In the aftermath of a disaster, communications may be interrupted and access to medical facilities and other necessities may be limited. If you or someone in your household have a disability, it’s important to have a detailed plan to ensure you have everything you need for at least several days.
Ready.gov provides a list of planning steps for individuals with disabilities. This includes:
- Create a support network. Keep a contact list in a watertight container in your emergency kit.
- Be ready to explain to first responders that you need to evacuate and choose to go to a shelter with your family, service animal, caregiver, personal assistant and your assistive technology devices and supplies.
- Plan ahead for accessible transportation that you may need for evacuation or getting to a medical clinic. Work with local services, public transportation or paratransit to identify your local or private accessible transportation options.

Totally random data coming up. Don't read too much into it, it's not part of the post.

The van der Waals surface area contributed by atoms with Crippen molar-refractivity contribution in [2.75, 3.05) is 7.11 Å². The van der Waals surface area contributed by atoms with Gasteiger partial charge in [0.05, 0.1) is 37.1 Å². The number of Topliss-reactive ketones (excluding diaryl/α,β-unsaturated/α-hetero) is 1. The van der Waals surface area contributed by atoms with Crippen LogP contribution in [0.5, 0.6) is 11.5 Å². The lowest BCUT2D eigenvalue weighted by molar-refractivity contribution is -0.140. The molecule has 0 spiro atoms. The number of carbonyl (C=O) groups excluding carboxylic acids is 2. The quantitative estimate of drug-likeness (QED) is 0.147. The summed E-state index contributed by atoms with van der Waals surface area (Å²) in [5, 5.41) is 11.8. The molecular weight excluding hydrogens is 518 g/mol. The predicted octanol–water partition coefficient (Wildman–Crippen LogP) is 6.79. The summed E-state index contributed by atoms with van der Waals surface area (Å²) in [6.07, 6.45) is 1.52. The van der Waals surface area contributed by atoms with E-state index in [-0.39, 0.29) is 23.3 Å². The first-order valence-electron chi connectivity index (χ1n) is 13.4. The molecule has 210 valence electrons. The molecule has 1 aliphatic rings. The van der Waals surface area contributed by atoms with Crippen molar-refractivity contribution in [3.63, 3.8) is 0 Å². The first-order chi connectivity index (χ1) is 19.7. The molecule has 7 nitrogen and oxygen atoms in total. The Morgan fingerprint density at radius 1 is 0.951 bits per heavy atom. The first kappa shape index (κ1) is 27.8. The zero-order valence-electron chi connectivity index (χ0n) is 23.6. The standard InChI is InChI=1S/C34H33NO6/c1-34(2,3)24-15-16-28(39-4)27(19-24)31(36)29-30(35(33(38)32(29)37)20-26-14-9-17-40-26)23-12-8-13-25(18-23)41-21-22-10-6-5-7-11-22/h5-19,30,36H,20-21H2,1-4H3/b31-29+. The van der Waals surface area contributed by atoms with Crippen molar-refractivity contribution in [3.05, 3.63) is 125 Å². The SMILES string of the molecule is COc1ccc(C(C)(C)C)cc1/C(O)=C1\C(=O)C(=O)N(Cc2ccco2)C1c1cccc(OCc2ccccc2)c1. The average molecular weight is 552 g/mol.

- Inform your support network where you keep your emergency supplies. You may want to consider giving one member a key to your house or apartment.
- Contact your city or county government’s emergency management agency or office. Many local offices keep lists of people with disabilities so they can be helped quickly in a sudden emergency.
- If you are dependent on dialysis or other life-sustaining treatment, know the location and availability of more than one facility.
- If you use medical equipment in your home that requires electricity, talk to your doctor or health care provider about how you can prepare for its use during a power outage.
- Wear medical alert tags or bracelets.
- If you have a communication disability make sure your emergency information says the best way to communicate with you.
- Plan for children with disabilities and people who may have difficulty in unfamiliar or chaotic environments.
Check out the HSI Emergency Care blog for more tips and recommendations on building an emergency kit that fits your unique needs.
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